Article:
|Dianne Wiest in Happy Days. Photo © Joan Marcus, 2016.|
Happy Days Again at Yale with Rock-Solid Turn by Dianne Wiest
By Lauren Yarger
Two-time Academy Award winner Dianne Wiest returns to Yale Repertory to give a rock-solid performance in Samuel Beckett’s tour-de-force for an actress, Happy Days, directed by James Bundy.
On this rock mound (massively created by Scenic Designer Izmir Ickbal), everything is far from happy. Winnie (Wiest) is buried up to her waist in the rocks, with only a bag with some items within arm’s reach. Her husband, Willie (Jarlath Conroy) is living in a hole somewhere behind her. He never really talks to her. On occasion, he completes the arduous task of crawling up the rocks to see her.
Somehow, as Winnie tries to read the writing printed on her toothbrush and chatters on about everything and nothing, she expects this to be a happy day, despite the feeling that she is about to be sucked down into the earth. Mostly, she just doesn’t want to be alone. Perhaps the sound of her own voice brings her comfort and lets her forget the truth that her husband seems perfectly content to sit with his back to her, ignoring her while he reads the paper.
“That is what I find so wonderful, that not a day goes by --to speak in the old style -- hardly a day, without some addition to one’s knowledge however trifling, the addition I mean, provided one takes the pains. And if for some strange reason no further pains are possible, why then just close the eyes and wait for the day to come.”
Whatever the reason, Winnie speaks about the little things in life, the beauty in them and gives a portrait of the indomitable human spirit in the two-act (which would play better in a trimmed 80-minute show without the interruption of an intermission). Stephen Strawbridge’s lighting defines moments.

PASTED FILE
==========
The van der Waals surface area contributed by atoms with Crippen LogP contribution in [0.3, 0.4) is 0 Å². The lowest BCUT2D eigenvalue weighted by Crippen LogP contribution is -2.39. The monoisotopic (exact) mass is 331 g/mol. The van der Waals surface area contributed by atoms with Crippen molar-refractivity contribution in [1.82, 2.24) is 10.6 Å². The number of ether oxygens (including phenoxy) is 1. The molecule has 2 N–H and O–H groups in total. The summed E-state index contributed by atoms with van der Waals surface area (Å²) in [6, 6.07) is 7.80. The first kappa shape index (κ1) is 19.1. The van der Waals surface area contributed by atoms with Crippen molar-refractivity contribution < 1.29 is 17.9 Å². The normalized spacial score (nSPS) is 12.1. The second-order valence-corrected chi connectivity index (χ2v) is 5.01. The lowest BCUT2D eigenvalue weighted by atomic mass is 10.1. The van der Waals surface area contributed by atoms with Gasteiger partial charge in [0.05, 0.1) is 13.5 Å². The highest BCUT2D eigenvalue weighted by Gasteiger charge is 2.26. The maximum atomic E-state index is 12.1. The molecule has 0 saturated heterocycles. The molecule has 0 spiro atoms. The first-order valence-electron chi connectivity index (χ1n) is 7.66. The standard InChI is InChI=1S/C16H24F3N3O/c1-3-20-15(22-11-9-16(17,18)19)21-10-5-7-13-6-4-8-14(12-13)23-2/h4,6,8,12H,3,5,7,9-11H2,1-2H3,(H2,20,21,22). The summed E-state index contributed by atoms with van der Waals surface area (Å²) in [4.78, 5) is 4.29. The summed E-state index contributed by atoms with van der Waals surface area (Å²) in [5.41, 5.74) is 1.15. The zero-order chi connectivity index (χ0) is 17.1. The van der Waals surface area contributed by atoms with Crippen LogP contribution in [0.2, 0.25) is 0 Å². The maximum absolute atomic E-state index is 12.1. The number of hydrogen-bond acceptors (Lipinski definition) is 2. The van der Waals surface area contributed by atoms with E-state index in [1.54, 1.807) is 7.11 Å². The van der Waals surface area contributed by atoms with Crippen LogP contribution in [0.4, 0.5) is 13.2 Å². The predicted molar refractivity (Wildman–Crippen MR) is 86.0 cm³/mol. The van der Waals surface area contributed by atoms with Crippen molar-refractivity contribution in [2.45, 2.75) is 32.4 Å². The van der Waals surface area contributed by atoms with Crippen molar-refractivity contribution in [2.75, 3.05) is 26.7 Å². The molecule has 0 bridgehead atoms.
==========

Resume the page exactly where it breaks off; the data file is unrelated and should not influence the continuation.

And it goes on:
Buried up to her waist, or later to her neck on the barren lump of sand-colored rock offering only a few springs of plant life, Wiest never lets your mind wander, even if you don’t completely understand what is taking place.
“Well anyway—this man Shower—or Cooker—no matter—and the woman—hand in hand—in the other hands bags—kind of big brown grips—standing there gaping at me—and at last this man Shower—or Cooker—ends in er anyway—stake my life on that—What’s she doing? he says—What’s the idea? he says—stuck up to her diddies in the bleeding ground—coarse fellow—What does it mean? he says—What’s it meant to mean?”
What does it mean, indeed? I’ll let you decide, but don’t miss Wiest’s rock-solid performance. She returns to Yale where she appeared in Hedda Gabler and A Doll House. Her Academy Awards were for the films “Hannah and Her Sisters” and “Bullets Over Broadway.” Conroy, whose subtle performance allows Wiest to shine at the top of the pile, also is returning to Yale where he appeared in Hamlet in 2013.
Happy Days runs through May 21 at Yale Repertory Theatre, 1120 Chapel St., New Haven. Performance times vary. Tickets $20–99: www.yalerep.org; (203) 432-1234. Student, senior, and group rates are available.
Audio Described Performance Saturday, May 14 at 2 pm (talk back follows). The performance Saturday, May 21 at 2 pm will be open captioned.